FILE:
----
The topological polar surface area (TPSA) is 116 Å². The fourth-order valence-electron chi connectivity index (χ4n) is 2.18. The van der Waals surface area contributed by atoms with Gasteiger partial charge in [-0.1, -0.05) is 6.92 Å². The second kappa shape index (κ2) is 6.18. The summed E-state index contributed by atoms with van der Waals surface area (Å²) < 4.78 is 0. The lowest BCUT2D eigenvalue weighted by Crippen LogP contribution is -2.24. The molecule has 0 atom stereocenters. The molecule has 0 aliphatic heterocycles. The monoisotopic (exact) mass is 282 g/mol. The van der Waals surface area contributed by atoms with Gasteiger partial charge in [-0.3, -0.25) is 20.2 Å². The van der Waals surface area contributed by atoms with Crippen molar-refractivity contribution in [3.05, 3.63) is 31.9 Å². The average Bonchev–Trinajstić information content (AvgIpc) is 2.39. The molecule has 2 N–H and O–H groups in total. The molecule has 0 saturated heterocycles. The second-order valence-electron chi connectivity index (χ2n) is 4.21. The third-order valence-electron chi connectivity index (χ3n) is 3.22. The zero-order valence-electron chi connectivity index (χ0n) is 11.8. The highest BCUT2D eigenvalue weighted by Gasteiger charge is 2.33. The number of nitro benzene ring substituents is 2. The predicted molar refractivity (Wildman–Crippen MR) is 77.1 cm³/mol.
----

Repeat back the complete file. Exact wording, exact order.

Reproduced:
The topological polar surface area (TPSA) is 116 Å². The fourth-order valence-electron chi connectivity index (χ4n) is 2.18. The van der Waals surface area contributed by atoms with Gasteiger partial charge in [-0.1, -0.05) is 6.92 Å². The second kappa shape index (κ2) is 6.18. The summed E-state index contributed by atoms with van der Waals surface area (Å²) < 4.78 is 0. The lowest BCUT2D eigenvalue weighted by Crippen LogP contribution is -2.24. The molecule has 0 atom stereocenters. The molecule has 0 aliphatic heterocycles. The monoisotopic (exact) mass is 282 g/mol. The van der Waals surface area contributed by atoms with Gasteiger partial charge in [-0.3, -0.25) is 20.2 Å². The van der Waals surface area contributed by atoms with Crippen molar-refractivity contribution in [3.05, 3.63) is 31.9 Å². The average Bonchev–Trinajstić information content (AvgIpc) is 2.39. The molecule has 2 N–H and O–H groups in total. The molecule has 0 saturated heterocycles. The second-order valence-electron chi connectivity index (χ2n) is 4.21. The third-order valence-electron chi connectivity index (χ3n) is 3.22. The zero-order valence-electron chi connectivity index (χ0n) is 11.8. The highest BCUT2D eigenvalue weighted by Gasteiger charge is 2.33. The number of nitro benzene ring substituents is 2. The predicted molar refractivity (Wildman–Crippen MR) is 77.1 cm³/mol.